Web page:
Transitioning a very old AD to a current version.


I have been running an Active Directory server for a very long time without any updates.  It is time to upgrade it, or more accurately, to abandon it.  By that I mean to install a new AD, hopefully synchronize to the old one, and then retire the old one.  This is one area I've never had to become particularly competent in and that has come home to roost.

I'm looking for advice on how to do this gracefully so stuff doesn't break all over the place.  While I have very few users, I do have lots of servers and services that depend on that to work.

I have access to Windows servers vintage 2008 R2, 2012 and 2016.


Ben ConnerCTO, SAS developerAsked:
Who is Participating?

[Product update] Infrastructure Analysis Tool is now available with Business Accounts.Learn More

I wear a lot of hats...

"The solutions and answers provided on Experts Exchange have been extremely helpful to me over the last few years. I wear a lot of hats - Developer, Database Administrator, Help Desk, etc., so I know a lot of things but not a lot about one thing. Experts Exchange gives me answers from people who do know a lot about one thing, in a easy to use platform." -Todd S.

what is your current ad version ?
And what version you want to upgrade?
Ben ConnerCTO, SAS developerAuthor Commented:
Technically it is running on a 2008 R2 server but I -believe- it is emulating a 2000 AD.  How can I verify that?

The only thing I use it for is for machine authentication and dns resolution.  I have another non-Windows server I use for domain names we host.  I have a half dozen or fewer users but the issue will be the services that run on each server.   I have about 8 servers that tie in to it and 3-4 workstations.  

I could probably migrate to a 2008 R2 AD but don't know what the pros and cons are for each variant.  

These are all VMs running under VMWare vSphere, so I could test things in isolation if that would be helpful.

Has Powershell sent you back into the Stone Age?

If managing Active Directory using Windows Powershell® is making you feel like you stepped back in time, you are not alone.  For nearly 20 years, AD admins around the world have used one tool for day-to-day AD management: Hyena. Discover why.

yo_beeDirector of Information TechnologyCommented:
Open Active Directory Users and Computers | Right click the domain | select properties.  Here it will tell you what Domain Level you are at.  

If you are at 2000 and you don't have any 2000 Domain Controllers you can easily raise this to the highest level  that is acceptable (2008)

Once you are at the level 2008 you can add a second domain controller and have all the major roles (FSMO) to the new DC. With a newly added DC replication will happen giving you redundancy and the ability to stage for the decommissioning of the old DC.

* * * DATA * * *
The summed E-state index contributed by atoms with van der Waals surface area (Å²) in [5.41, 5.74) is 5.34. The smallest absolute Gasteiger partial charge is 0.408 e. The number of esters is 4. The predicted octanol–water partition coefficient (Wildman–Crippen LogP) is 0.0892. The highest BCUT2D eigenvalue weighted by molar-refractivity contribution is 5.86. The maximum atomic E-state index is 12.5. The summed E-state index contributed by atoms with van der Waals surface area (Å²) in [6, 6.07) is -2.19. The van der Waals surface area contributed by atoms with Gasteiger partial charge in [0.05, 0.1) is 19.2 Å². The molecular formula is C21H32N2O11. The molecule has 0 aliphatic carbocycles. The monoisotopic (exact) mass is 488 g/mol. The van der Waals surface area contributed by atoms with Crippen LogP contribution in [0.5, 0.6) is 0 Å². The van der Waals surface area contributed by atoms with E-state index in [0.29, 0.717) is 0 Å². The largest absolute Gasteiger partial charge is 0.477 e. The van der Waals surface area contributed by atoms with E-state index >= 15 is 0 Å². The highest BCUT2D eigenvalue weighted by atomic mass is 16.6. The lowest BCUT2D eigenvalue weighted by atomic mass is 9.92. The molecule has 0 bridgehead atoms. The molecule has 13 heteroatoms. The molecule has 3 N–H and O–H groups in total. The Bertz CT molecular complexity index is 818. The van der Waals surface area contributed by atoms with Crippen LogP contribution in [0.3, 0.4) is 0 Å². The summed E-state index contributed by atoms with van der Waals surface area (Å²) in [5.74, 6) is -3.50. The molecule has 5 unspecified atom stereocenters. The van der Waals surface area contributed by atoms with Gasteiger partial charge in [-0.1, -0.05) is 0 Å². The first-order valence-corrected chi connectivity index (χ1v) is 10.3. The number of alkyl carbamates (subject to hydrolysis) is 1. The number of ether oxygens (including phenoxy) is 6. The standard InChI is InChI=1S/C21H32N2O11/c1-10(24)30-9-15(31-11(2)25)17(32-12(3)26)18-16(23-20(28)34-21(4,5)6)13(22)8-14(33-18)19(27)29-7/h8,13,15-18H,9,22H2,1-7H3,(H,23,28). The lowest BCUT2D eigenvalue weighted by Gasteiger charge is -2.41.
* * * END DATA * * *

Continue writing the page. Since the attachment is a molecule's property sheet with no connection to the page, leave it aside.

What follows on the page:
Once these steps are completed. I would leave both DC's running in parallel for a bit.

Once this has been running for a week or so and there are no errors you can safely decommission the old dc.

  How to check Domain Function Level:

Steps to transfer FSMO roles.

Experts Exchange Solution brought to you by

Your issues matter to us.

Facing a tech roadblock? Get the help and guidance you need from experienced professionals who care. Ask your question anytime, anywhere, with no hassle.

Start your 7-day free trial
Ben ConnerCTO, SAS developerAuthor Commented:
Ok, the Domain functional level is: Windows 2000 native.  The Forest functional level is Windows 2000.
This is the only AD I have running in the network.  
Tried to raise the active level and got the following error:

You cannot raise the domain functional level because this domain includes Active Directory Domain Controllers that are not running the appropriate version of Windows.

Doing a 'Save As' on that screen produced a file with the server in question, which was  That server hasn't been active for years.  Can I drop it somewhere and proceed?  If I manage the servers and bring up Domain Controllers, the only one I see is NEWPDC (the current one).

Peter HutchisonSenior Network Systems SpecialistCommented:
You need to run the ntdsutil to do a metadata cleanup and remove old DCs from the AD configuration.

Ben ConnerCTO, SAS developerAuthor Commented:
Thanks to all for helping straighten this out.  I should have asked how to do this years ago.  Much appreciated!!

It's more than this solution.Get answers and train to solve all your tech problems - anytime, anywhere.Try it for free Edge Out The Competitionfor your dream job with proven skills and certifications.Get started today Stand Outas the employee with proven skills.Start learning today for free Move Your Career Forwardwith certification training in the latest technologies.Start your trial today
Active Directory

From novice to tech pro — start learning today.